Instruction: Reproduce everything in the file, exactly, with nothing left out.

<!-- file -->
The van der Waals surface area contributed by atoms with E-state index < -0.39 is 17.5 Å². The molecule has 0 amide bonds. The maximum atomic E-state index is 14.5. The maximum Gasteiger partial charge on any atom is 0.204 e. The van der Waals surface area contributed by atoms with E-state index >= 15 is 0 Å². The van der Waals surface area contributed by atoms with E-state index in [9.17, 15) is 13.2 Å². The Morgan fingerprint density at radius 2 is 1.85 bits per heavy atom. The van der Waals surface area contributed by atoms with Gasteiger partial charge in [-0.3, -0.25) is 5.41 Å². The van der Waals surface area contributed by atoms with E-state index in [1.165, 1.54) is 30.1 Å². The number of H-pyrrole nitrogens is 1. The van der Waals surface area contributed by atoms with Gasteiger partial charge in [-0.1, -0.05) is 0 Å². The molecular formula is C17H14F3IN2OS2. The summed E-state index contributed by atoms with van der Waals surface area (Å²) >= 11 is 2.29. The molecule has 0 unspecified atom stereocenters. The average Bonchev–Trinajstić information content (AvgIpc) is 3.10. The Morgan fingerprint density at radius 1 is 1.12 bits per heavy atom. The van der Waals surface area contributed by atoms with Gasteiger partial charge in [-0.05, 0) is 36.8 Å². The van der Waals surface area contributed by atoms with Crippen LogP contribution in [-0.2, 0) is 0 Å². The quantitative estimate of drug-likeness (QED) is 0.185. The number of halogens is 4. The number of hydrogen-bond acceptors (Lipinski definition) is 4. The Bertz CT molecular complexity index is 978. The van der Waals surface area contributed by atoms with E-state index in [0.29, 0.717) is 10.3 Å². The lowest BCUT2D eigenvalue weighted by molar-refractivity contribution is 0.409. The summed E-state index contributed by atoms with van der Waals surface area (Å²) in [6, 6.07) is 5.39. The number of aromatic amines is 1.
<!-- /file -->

The van der Waals surface area contributed by atoms with E-state index < -0.39 is 17.5 Å². The molecule has 0 amide bonds. The maximum atomic E-state index is 14.5. The maximum Gasteiger partial charge on any atom is 0.204 e. The van der Waals surface area contributed by atoms with E-state index >= 15 is 0 Å². The van der Waals surface area contributed by atoms with E-state index in [9.17, 15) is 13.2 Å². The Morgan fingerprint density at radius 2 is 1.85 bits per heavy atom. The van der Waals surface area contributed by atoms with Gasteiger partial charge in [-0.3, -0.25) is 5.41 Å². The van der Waals surface area contributed by atoms with E-state index in [1.165, 1.54) is 30.1 Å². The number of H-pyrrole nitrogens is 1. The van der Waals surface area contributed by atoms with Gasteiger partial charge in [-0.1, -0.05) is 0 Å². The molecular formula is C17H14F3IN2OS2. The summed E-state index contributed by atoms with van der Waals surface area (Å²) >= 11 is 2.29. The molecule has 0 unspecified atom stereocenters. The average Bonchev–Trinajstić information content (AvgIpc) is 3.10. The Morgan fingerprint density at radius 1 is 1.12 bits per heavy atom. The van der Waals surface area contributed by atoms with Gasteiger partial charge in [-0.05, 0) is 36.8 Å². The van der Waals surface area contributed by atoms with Crippen LogP contribution in [-0.2, 0) is 0 Å². The quantitative estimate of drug-likeness (QED) is 0.185. The number of halogens is 4. The number of hydrogen-bond acceptors (Lipinski definition) is 4. The Bertz CT molecular complexity index is 978. The van der Waals surface area contributed by atoms with E-state index in [0.29, 0.717) is 10.3 Å². The lowest BCUT2D eigenvalue weighted by molar-refractivity contribution is 0.409. The summed E-state index contributed by atoms with van der Waals surface area (Å²) in [6, 6.07) is 5.39. The number of aromatic amines is 1.